During different governments’ period, the local ethnic minority people in Madhupur were evicted from their ancestral land and the forests were destroyed in the name of the national park, eco-park, eco-tourism, firing range and conservation forest. The ethnic people want to live with forests and hills. If there are no forests and hills, the ethnic community people will not exist, writes Jadil Mree
When the land issues of Madhupur come to the fore, I remember the words of the late Fa Garo king and the leader of Garo tribes Paresh Chandra Mree, ‘We are the children of the forest. We were born in the forest and grew up in the forest. We are so accustomed to this forest life that we will not leave this forest and the village because we cannot live without it.’
Madhupur tract is called ‘Aa’Bima’ by the Garo people. The Bengali meaning of it is the mother of the land or the fertile land. In 1860, a treaty was made between king Jagadindra Nath Roy Bahadur and the village chiefs of the Garo community; from then on people started to pay tax to the king continued till 1982. The forest department was established in 1972. So even before the British rule, there were Garo, Koch, and Bamarna people living in the Madhupur tract which is witnessed by the establishment of schools and various institutions during the British rule.
The lives of ethnic minority people are deeply involved with nature. Why do these communities like to live here amidst forests, mountains and fountains? Why do these people want to live with the forest, mountain, stone, medicinal plant, flower and fruits? It is because only the people who are deeply involved with nature know the consequences of disrupting the laws of nature. If the laws of nature are not obeyed, then all living beings will suffer from the consequences.
So, as animals and human beings need forests for their existence, in the same way, forests are needed for the purity of nature. During my childhood, I read in my textbook that a country must have 25 per cent forest but it is needless to say what percentage of our country now has forest lands. Chakma circle raja Debashish Roy once said, ‘When there was a forest, there was no forest department. The deforestation started as soon as the forest department was created.’
Seeing the reality, I cannot but agree with the words of Debashish Roy. The forest that I saw in my childhood in Madhupur is no more. Those who are in charge of forest protection, I do not know how much they understand the forest, but they understand how to destroy the forest. Forest department officials can avoid the responsibility of deforestation, looting of forest resources, destroying the habitat of animals, and the consequences of the ecological cycle changes.
Many of you are aware of the ongoing issues in Madhupur. These issues exist even before the country became independent. The local ethnic minority communities are trying to protect the existing forest by staging continuous movements. But, how long the move will continue? Is it possible to protect the forest if the state does not have the will to protect it?
During different governments’ period, the local ethnic minority people were evicted from their ancestral lands in the name of the national park, eco-park, eco-tourism, firing range and conservation forest. Though they were evicted but have not received any compensation even today. The fear of eviction is still going on as well as the movement for protecting the forests. On May 30, a demonstration and a protest rally were held under the banner of students and people at the Telki Bazar where 4-point demand was pressed.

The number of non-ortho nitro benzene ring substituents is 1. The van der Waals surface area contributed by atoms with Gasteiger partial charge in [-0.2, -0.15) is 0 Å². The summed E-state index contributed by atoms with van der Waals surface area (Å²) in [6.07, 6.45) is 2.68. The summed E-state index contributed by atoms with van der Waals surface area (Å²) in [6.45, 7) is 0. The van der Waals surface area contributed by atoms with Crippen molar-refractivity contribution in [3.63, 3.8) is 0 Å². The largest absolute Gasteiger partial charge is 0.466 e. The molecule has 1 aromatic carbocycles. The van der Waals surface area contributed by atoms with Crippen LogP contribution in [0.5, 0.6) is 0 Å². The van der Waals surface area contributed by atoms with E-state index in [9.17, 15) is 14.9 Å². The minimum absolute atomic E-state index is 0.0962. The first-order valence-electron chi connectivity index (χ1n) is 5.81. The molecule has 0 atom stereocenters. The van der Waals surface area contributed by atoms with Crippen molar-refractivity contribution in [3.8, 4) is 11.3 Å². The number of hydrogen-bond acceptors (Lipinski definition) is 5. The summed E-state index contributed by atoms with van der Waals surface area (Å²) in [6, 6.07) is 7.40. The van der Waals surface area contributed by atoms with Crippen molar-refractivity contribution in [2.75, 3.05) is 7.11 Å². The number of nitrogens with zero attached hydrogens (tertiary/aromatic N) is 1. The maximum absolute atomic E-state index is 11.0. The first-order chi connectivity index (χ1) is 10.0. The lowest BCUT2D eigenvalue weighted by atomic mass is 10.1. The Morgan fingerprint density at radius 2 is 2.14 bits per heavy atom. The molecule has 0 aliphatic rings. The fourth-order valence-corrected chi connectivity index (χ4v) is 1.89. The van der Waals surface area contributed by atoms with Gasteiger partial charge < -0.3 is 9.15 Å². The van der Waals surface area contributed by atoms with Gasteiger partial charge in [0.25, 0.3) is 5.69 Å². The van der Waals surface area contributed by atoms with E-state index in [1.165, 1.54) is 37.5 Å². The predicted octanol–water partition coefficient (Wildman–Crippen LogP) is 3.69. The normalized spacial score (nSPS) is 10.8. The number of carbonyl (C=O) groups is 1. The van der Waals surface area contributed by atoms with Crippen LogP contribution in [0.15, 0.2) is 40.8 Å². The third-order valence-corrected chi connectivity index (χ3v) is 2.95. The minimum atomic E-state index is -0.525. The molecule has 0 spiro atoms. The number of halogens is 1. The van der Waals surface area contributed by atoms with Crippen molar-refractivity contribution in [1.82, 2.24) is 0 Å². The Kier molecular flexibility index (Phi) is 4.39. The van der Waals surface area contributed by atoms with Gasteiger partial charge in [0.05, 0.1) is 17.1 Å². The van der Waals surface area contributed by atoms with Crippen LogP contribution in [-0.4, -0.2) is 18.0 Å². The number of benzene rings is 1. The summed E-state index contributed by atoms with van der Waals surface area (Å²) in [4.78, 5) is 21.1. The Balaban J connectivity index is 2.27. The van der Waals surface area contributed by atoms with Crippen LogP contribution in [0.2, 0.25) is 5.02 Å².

Among the demands there were immediate cessation of wall construction and other related installations at the site of the centuries-old tribal burial ground, not to implement any kind of project in the agricultural lands owned by the ethnic minority communities, stopping the eviction of local ethnic communities by cancelling the declaration of national parks and conservation forests, and recognition of ethnic minority communities traditional land rights and establishment of a separate land commission for ethnic minority communities of plain lands.
Why the local community and the people of the country will suffer due to the misdeeds of the forest department? I do not know if there will be a fair solution to their misdeeds! When will the state realise that there is no development if the forest is destroyed and a rest house is built? Is it better to have an air conditioner’s cold air instead of natural pure air? The forests would be saved if the forest department worked to protect these forests as the local ethnic communities are trying their best to protect nature.
The movements in Madhupur are still going on. Moreover, the project of building walls and other facilities are also going on over the ancient burial ground (Mangrudam) of the followers of Sansarek Dharma.
With the help of social media, people can know the sufferings of the country’s ethnic minority communities. The movement is going on in Madhupur, where the light of fair solution is not yet seen.
In addition to that, miscreants recently chopped down more than one thousand betel leaf trees from the jhum land in Moulvibazar. On the betel leaf trees, 48 families were dependent and those were the only earning source of them but now how will they survive?
This is not the first attack on the ethnic minority community and such attack is increasing day by day. But the question is — why? The answer is a culture of impunity. The ethnic people want to live within forests and hills. If there are no forests and hills, the ethnic minority community people will.
Jadil Mree is a student of Jatiya Kabi Kazi Nazrul Islam University.
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